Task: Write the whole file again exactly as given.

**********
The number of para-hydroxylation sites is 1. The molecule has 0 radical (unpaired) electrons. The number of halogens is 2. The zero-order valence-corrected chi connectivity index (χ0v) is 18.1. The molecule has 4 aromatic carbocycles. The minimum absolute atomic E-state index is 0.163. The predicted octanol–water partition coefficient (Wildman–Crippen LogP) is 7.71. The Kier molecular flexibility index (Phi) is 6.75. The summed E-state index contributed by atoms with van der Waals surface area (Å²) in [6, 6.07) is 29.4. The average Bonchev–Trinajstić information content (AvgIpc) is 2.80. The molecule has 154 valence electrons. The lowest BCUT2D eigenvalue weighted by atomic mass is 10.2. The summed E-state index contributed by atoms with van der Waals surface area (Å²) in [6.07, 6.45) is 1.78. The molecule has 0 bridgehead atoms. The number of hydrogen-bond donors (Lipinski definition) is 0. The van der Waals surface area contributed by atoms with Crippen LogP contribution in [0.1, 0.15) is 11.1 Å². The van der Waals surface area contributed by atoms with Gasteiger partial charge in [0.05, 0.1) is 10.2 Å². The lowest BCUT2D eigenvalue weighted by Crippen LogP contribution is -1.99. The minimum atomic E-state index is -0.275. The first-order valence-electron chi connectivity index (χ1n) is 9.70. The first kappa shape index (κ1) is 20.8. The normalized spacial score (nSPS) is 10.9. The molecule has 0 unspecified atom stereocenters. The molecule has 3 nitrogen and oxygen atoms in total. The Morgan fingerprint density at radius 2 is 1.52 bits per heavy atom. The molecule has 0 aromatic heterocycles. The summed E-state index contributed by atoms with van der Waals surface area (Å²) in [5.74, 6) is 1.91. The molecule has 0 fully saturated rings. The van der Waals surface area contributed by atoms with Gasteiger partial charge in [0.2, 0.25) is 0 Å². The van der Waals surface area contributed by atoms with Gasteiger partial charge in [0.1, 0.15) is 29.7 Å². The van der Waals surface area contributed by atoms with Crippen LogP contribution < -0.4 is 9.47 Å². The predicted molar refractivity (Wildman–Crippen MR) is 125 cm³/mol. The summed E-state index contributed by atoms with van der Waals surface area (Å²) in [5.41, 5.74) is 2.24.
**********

The number of para-hydroxylation sites is 1. The molecule has 0 radical (unpaired) electrons. The number of halogens is 2. The zero-order valence-corrected chi connectivity index (χ0v) is 18.1. The molecule has 4 aromatic carbocycles. The minimum absolute atomic E-state index is 0.163. The predicted octanol–water partition coefficient (Wildman–Crippen LogP) is 7.71. The Kier molecular flexibility index (Phi) is 6.75. The summed E-state index contributed by atoms with van der Waals surface area (Å²) in [6, 6.07) is 29.4. The average Bonchev–Trinajstić information content (AvgIpc) is 2.80. The molecule has 154 valence electrons. The lowest BCUT2D eigenvalue weighted by atomic mass is 10.2. The summed E-state index contributed by atoms with van der Waals surface area (Å²) in [6.07, 6.45) is 1.78. The molecule has 0 bridgehead atoms. The number of hydrogen-bond donors (Lipinski definition) is 0. The van der Waals surface area contributed by atoms with Crippen LogP contribution in [0.1, 0.15) is 11.1 Å². The van der Waals surface area contributed by atoms with Gasteiger partial charge in [0.05, 0.1) is 10.2 Å². The lowest BCUT2D eigenvalue weighted by Crippen LogP contribution is -1.99. The minimum atomic E-state index is -0.275. The first-order valence-electron chi connectivity index (χ1n) is 9.70. The first kappa shape index (κ1) is 20.8. The normalized spacial score (nSPS) is 10.9. The molecule has 0 unspecified atom stereocenters. The molecule has 3 nitrogen and oxygen atoms in total. The Morgan fingerprint density at radius 2 is 1.52 bits per heavy atom. The molecule has 0 aromatic heterocycles. The summed E-state index contributed by atoms with van der Waals surface area (Å²) in [5.74, 6) is 1.91. The molecule has 0 fully saturated rings. The van der Waals surface area contributed by atoms with Gasteiger partial charge in [0.2, 0.25) is 0 Å². The van der Waals surface area contributed by atoms with Gasteiger partial charge in [0.1, 0.15) is 29.7 Å². The van der Waals surface area contributed by atoms with Crippen LogP contribution < -0.4 is 9.47 Å². The predicted molar refractivity (Wildman–Crippen MR) is 125 cm³/mol. The summed E-state index contributed by atoms with van der Waals surface area (Å²) in [5.41, 5.74) is 2.24.